Nikole Hannah-Jones
Pulitzer Prize-winning Investigative Journalist

Nikole Hannah-Jones

When public health departments first began releasing racial data on COVID-19 infections and deaths, it came as no surprise to those of us who have studied this country’s history that Black Americans would suffer the worst. Of course an unprecedented global pandemic would hurt most those who have been living under a 400-year racial one. The long shadow of slavery forced black Americans disproportionately into the type of service jobs that made workers more vulnerable to infection, it created the segregated neighborhoods full of environmental toxins that make Black Americans sicker at earlier ages, it ensured Black Americans experience a lack of quality healthcare options, that they rely heavily on public transit and live the crowded conditions that make social distancing impossible. All of this racialized inequality built a dragnet of disadvantage leading to unparalleled Black suffering. COVID-19 did not create these inequalities. It magnified and laid bare the racial inequality that’s long been endemic in our cities but that we have again and again chosen to justify and ignore.

With millions of Americans now suffering the job losses and financial precariousness that have been the norm for Black America, we have seen a willingness to reconsider our stingy social safety net and a renewed understanding that government’s job is to support and uplift its citizens, particularly those who are struggling the most. The depth of Black suffering brought on by pandemic will be unprecedented in our lifetime. Already, more than half of Black adults are out of work. More than one in four Black adults have missed a mortgage or rent payment since the shutdowns. Black children are expected to lose 10 months of learning due to school shutdowns — the most of all groups. And that’s on top of Black Americans dying of Covid-19 at the highest rates. In the wake of George Floyd’s killing, hundreds of thousands of people have been marching in every state in the country to declare that Black Lives Matter. But Black lives cannot only matter in the rare occasions where a police encounter turns deadly. The changes we demand in this moment must be far greater, far bolder and far more transformative in all of the areas that rob Black Americans of all ages, but especially Black children, of the opportunity to take part in America’s bounty.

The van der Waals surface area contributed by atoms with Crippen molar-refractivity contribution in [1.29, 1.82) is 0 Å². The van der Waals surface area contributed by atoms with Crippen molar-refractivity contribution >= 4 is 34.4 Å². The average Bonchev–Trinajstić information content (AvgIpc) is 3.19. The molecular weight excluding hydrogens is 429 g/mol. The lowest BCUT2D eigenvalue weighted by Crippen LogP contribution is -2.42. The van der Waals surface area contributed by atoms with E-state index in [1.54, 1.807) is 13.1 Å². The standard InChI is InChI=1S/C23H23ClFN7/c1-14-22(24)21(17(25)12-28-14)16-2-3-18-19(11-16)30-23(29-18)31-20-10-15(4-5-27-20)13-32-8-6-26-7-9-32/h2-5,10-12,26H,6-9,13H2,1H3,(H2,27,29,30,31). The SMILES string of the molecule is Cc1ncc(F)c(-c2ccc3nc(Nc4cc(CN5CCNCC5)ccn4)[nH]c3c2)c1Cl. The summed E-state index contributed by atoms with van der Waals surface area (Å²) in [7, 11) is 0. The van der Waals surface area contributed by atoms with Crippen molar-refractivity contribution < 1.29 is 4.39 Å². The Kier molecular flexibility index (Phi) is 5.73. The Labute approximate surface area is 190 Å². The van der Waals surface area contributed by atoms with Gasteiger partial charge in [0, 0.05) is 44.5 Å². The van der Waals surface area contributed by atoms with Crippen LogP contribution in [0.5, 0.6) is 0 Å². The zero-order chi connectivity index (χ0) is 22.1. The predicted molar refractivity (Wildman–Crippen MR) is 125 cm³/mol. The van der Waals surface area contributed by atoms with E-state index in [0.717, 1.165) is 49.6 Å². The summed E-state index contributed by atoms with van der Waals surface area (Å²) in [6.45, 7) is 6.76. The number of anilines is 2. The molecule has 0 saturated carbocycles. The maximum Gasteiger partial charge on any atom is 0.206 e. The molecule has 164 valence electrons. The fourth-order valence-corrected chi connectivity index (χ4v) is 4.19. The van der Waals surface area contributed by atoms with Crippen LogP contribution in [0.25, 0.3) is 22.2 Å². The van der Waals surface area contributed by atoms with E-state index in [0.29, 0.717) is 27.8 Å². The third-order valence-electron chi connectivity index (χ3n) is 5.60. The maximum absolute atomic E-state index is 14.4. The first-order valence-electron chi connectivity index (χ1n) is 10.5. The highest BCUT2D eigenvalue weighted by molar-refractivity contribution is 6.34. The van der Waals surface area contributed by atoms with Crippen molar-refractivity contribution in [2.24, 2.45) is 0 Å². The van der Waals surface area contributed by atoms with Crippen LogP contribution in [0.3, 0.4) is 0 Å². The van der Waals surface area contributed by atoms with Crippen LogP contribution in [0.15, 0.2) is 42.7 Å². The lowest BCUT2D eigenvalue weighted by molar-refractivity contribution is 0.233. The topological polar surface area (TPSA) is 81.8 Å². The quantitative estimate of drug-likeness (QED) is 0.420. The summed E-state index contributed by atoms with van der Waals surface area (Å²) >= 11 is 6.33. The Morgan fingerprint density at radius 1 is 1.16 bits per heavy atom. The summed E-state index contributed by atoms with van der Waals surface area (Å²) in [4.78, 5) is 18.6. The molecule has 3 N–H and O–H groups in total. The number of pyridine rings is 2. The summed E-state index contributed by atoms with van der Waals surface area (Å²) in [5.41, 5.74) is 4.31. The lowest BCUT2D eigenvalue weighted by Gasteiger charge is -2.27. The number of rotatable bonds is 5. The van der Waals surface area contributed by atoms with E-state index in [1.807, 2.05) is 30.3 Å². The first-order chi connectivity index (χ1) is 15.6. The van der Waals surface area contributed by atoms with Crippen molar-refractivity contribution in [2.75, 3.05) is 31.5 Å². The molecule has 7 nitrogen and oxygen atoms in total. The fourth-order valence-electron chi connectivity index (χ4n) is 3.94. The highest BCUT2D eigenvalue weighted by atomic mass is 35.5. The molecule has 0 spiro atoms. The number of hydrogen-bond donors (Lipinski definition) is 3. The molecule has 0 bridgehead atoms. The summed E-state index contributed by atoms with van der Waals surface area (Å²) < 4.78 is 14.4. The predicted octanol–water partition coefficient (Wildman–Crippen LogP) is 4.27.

We, as a society, must not tolerate these immoral systems of structural and preventable disadvantage any longer. This moment of unprecedented protest and unprecedented national pain must lead to transformation of all the systems of inequities that we have too long tolerated. The racial and social economic inequality in this country was intentionally created. We put an inordinate amount of societal resources and money into creating it. That is disheartening but also reveals an important truth: That which has been created can be un-created. If you built it, you can tear it down and build something new. In this moment of potential transformation, where the societal rifts have forced us to question that which we have too long accepted, this Schott Foundation for Public Education 2020 Loving Cities Index provides a roadmap for us to reconstruct cities based on opportunity, dignity and equality. In this moment of potential transformation, we can defy the selfish ideology of scarcity and acknowledge that we have enough resources in this great country to take care of and support all of our citizens.

Inequality is a choice. It is time for us to make another. We can start here by getting at the root of it all. We can start by committing to build, for the first time in our history, a nation of Loving Cities.